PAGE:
The major advantage of the Chantry Background in seasonal play lies in its flexibility. The mages can all make use of their shared chantry, but can divide up its resources in Mentor, Library and Node as they see fit — not everyone need rely on the same study style, or on studying the same topic.
Of course, characters who rely on the resources of a chantry must also be willing to expend some of their own effort to help keep the chantry functional. A character may be called upon to serve as a mentor to other mages in the chantry, or to improve the chantry with donations of books, time or money.
Multiple mages can combine their efforts on a specific research topic, if so desired. Typically, only the primary researcher makes the breakthrough, but a group of researchers with similar levels of skill might all benefit.
The group chooses a research lead, who makes the various decisions regarding study time and style. The player of that lead makes the necessary research rolls. Each assisting mage grants one extra die to the roll, so long as the mage has at least some knowledge of the topic in question or some way to contribute meaningfully to the research.
Generally, a group of mages can only work together on a topic up to a limit of mages equal to the Background involved. That is, if studying from a two-point Library, only two mages can combine their efforts — the library simply doesn’t have enough materials to allow additional mages to help.
If the research roll is successful, not only does the head researcher gain valuable study that cuts the costs of improvements, but each associated researcher gains one point toward the same study. Thus, the assistants can garner a one point break on the cost of the study material. Say a group all works together to study Forces 3 — the lead researcher gains a cost break as normal, and all assistants gain a one experience point break on the cost of learning Forces 3.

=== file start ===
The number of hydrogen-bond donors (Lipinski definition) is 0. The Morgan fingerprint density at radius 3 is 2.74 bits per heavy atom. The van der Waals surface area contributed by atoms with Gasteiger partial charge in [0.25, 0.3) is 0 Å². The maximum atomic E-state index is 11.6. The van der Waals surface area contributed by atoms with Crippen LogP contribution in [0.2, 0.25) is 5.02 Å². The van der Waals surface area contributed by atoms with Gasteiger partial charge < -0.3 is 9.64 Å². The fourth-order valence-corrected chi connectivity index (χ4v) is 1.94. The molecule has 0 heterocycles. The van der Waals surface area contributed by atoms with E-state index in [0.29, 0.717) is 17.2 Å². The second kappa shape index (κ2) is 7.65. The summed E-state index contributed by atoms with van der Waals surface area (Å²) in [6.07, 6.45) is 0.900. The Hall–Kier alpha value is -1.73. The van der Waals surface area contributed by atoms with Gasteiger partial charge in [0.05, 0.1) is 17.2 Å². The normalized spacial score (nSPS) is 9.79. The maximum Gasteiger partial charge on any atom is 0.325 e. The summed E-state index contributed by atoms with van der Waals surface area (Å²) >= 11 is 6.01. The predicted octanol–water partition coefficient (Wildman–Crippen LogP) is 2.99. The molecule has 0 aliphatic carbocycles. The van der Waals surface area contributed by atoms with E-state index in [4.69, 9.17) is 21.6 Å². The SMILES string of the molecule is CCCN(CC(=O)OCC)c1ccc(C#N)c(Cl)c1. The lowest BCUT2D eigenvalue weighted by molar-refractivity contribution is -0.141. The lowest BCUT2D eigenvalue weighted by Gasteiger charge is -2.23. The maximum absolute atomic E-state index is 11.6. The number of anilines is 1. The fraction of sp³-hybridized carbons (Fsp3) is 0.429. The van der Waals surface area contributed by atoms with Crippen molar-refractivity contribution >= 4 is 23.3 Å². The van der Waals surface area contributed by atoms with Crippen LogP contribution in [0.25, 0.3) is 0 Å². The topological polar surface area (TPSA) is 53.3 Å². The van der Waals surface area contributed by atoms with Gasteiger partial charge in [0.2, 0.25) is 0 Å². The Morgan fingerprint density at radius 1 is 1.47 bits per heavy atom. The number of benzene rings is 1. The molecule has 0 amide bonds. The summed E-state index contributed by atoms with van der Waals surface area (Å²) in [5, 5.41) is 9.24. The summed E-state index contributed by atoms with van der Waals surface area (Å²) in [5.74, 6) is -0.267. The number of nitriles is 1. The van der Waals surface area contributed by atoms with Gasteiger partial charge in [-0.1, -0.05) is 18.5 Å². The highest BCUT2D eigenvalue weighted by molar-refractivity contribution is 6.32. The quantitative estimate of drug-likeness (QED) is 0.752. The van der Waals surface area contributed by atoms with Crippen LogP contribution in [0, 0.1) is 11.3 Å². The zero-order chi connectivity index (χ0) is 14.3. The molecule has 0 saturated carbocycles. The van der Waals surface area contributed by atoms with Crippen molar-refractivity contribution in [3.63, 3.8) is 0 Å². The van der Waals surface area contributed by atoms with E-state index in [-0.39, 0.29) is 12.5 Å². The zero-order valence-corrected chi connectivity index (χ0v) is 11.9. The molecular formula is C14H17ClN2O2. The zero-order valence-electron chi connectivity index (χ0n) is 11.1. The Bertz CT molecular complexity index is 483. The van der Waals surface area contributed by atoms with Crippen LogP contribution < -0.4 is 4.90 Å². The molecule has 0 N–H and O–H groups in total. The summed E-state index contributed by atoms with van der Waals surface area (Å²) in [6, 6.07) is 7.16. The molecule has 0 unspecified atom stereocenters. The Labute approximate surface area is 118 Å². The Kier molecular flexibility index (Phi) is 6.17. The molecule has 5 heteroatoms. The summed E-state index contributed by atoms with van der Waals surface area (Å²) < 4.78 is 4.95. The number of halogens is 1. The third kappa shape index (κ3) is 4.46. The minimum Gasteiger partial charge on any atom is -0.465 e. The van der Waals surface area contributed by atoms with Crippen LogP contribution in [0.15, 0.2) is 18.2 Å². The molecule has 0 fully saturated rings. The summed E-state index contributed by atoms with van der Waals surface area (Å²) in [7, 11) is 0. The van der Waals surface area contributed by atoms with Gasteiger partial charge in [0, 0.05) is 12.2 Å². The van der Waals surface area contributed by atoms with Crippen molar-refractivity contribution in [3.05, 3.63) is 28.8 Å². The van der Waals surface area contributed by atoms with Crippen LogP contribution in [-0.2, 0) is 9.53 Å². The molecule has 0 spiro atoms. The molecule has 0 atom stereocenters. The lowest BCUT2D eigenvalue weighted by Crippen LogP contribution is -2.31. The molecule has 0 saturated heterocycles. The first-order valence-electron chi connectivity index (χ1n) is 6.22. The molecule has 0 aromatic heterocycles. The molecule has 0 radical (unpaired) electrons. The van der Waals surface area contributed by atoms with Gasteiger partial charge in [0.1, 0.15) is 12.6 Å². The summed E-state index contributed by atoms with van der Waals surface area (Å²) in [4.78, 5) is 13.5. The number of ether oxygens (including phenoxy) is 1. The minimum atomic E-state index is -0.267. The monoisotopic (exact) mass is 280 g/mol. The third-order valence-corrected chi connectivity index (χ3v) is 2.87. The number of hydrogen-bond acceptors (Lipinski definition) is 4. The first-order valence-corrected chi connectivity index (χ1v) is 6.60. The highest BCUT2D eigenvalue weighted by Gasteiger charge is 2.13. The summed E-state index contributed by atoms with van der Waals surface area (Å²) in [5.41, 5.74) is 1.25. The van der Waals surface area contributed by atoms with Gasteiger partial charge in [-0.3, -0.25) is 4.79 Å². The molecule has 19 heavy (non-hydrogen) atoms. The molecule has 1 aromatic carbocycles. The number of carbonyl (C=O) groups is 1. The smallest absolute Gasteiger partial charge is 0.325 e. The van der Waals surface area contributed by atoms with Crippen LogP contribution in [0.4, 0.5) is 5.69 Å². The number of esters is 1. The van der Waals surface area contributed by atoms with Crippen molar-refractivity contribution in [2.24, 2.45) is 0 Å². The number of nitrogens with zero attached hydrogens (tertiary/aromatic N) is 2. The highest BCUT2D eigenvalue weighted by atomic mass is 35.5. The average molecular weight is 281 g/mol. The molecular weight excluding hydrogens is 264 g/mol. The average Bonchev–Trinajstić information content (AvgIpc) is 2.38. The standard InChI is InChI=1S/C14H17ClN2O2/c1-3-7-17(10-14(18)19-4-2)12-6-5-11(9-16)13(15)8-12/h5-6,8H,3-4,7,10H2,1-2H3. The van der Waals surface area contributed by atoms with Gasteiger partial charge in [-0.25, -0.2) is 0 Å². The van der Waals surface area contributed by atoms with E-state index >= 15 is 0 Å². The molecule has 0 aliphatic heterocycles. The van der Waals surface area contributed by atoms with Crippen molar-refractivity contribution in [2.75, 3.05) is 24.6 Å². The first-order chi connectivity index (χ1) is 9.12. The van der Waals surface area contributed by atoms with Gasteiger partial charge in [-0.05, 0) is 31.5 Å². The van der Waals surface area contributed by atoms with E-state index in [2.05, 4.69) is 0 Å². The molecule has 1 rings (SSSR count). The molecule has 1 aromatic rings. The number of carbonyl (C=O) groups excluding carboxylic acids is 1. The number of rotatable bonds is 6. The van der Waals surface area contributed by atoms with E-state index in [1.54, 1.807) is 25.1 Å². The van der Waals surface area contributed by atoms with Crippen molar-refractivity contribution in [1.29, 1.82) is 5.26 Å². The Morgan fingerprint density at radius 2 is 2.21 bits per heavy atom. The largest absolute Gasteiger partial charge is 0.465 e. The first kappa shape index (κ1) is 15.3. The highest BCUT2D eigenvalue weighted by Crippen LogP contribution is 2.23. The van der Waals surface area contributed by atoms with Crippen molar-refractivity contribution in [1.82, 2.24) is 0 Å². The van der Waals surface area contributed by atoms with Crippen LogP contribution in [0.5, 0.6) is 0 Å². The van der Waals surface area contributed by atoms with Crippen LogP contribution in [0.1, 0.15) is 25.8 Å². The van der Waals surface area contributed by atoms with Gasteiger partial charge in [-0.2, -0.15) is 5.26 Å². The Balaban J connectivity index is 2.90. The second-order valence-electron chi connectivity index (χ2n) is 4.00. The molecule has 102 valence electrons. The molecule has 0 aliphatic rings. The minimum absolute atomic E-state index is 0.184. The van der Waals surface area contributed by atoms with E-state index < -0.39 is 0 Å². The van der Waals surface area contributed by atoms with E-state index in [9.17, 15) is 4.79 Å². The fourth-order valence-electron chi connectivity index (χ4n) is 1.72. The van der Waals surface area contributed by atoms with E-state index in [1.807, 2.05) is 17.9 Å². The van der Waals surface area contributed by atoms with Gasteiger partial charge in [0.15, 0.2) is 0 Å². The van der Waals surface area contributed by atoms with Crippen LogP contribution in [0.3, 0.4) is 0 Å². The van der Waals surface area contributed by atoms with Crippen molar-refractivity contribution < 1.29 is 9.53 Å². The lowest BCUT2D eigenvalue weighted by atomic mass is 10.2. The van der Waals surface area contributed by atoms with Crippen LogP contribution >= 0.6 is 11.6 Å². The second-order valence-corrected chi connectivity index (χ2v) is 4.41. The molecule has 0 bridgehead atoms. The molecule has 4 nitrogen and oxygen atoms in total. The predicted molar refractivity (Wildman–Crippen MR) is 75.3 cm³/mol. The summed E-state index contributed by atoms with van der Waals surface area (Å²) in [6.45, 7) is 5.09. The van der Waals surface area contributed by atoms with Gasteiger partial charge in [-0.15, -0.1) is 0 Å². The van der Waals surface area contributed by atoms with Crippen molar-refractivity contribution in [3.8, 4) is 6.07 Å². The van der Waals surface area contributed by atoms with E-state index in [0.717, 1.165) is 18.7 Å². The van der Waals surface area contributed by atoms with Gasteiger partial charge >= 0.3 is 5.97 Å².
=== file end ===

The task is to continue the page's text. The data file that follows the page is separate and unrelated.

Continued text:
Obviously, if assistant researchers don’t have the requisite abilities to learn the trait, or enough experience to complete it, this does them little good. However, if they’re willing to spend their time in assistance, they can substantially improve learning for the research lead.
Note that mages of differing Traditions may impose a +1 penalty to the difficulty of the research rolls, due to the need to translate systems and magical understanding between different paradigms.
Mages who spend a lot of time studying tend to take notes. Eventually those notes become books, the books become libraries and the libraries attract younger mages.
Spending a season on research and collation is a perfect way to justify an increase in the Library Background. Such an increase isn’t automatic or guaranteed. After all, a good Library not only includes a mage’s research notes, but also materials that detail things the mage doesn’t yet study or understand. Similarly, the player may need to expend experience points for the library improvements.
As a rule of thumb, improving a Library requires that the mage accumulate new books and notes over the course of the season, which costs money or favors. The mage must use an appropriate Attribute + Ability/ Background, such as Perception + Resources when buying new materials or Charisma + Subterfuge when convincing allies to help supply books.
On some occasions the Storyteller might decide that only a specific book will do for a given project — for instance, if a Hermetic mage wants to learn the true name of a demon so as to command it, then the Storyteller might decide that only one book written contains that name, and the mage must discover it. This is, of course, more fodder for a story! Such books tend to be hoarded in libraries of mages who already have uses for them.
By the same token, a mage can write down personal experiences, magical knowledge and advice in book form over the course of a season. In general, a mage can’t write books that will bring a Library Background rating any higher than the writer’s Expression Ability. A specific book — for instance, a treatise on the application of Forces under the Verbena paradigm — might, as noted above, work as a special component to help in research or a requirement for special spells or rotes. Similarly, a mage can write down rotes into book form, and trade such a book to other mages for study purposes. Seasons spent learning rotes or doing library research can especially benefit from the appropriate books.